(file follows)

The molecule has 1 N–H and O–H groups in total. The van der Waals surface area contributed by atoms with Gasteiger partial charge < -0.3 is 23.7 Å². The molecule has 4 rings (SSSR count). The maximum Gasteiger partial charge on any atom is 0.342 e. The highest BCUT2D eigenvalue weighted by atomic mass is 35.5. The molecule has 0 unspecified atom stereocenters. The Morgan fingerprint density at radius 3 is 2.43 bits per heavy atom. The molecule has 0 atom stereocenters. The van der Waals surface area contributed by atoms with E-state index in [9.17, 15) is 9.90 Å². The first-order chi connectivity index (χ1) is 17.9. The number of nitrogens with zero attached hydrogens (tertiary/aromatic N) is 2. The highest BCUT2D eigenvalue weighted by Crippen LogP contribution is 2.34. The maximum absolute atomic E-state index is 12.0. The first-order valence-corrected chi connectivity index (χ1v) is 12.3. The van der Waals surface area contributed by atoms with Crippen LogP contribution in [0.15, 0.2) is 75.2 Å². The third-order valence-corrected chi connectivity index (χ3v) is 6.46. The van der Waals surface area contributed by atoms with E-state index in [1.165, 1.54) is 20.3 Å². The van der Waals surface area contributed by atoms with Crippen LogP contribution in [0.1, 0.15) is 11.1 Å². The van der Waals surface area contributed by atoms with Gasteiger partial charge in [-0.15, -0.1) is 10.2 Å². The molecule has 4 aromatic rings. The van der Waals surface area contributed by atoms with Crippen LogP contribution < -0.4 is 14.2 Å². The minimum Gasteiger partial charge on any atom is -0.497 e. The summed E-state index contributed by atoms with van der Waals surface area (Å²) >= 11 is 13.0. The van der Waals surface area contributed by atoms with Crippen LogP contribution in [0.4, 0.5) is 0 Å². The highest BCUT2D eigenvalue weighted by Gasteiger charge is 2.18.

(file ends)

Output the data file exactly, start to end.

The molecule has 1 N–H and O–H groups in total. The van der Waals surface area contributed by atoms with Gasteiger partial charge < -0.3 is 23.7 Å². The molecule has 4 rings (SSSR count). The maximum Gasteiger partial charge on any atom is 0.342 e. The highest BCUT2D eigenvalue weighted by atomic mass is 35.5. The molecule has 0 unspecified atom stereocenters. The Morgan fingerprint density at radius 3 is 2.43 bits per heavy atom. The molecule has 0 atom stereocenters. The van der Waals surface area contributed by atoms with E-state index in [9.17, 15) is 9.90 Å². The first-order chi connectivity index (χ1) is 17.9. The number of nitrogens with zero attached hydrogens (tertiary/aromatic N) is 2. The highest BCUT2D eigenvalue weighted by Crippen LogP contribution is 2.34. The maximum absolute atomic E-state index is 12.0. The first-order valence-corrected chi connectivity index (χ1v) is 12.3. The van der Waals surface area contributed by atoms with Crippen LogP contribution in [0.15, 0.2) is 75.2 Å². The third-order valence-corrected chi connectivity index (χ3v) is 6.46. The van der Waals surface area contributed by atoms with E-state index in [1.165, 1.54) is 20.3 Å². The van der Waals surface area contributed by atoms with Crippen LogP contribution in [0.1, 0.15) is 11.1 Å². The van der Waals surface area contributed by atoms with Gasteiger partial charge in [-0.15, -0.1) is 10.2 Å². The molecule has 4 aromatic rings. The van der Waals surface area contributed by atoms with Crippen LogP contribution < -0.4 is 14.2 Å². The minimum Gasteiger partial charge on any atom is -0.497 e. The summed E-state index contributed by atoms with van der Waals surface area (Å²) >= 11 is 13.0. The van der Waals surface area contributed by atoms with Crippen LogP contribution in [0.4, 0.5) is 0 Å². The highest BCUT2D eigenvalue weighted by Gasteiger charge is 2.18.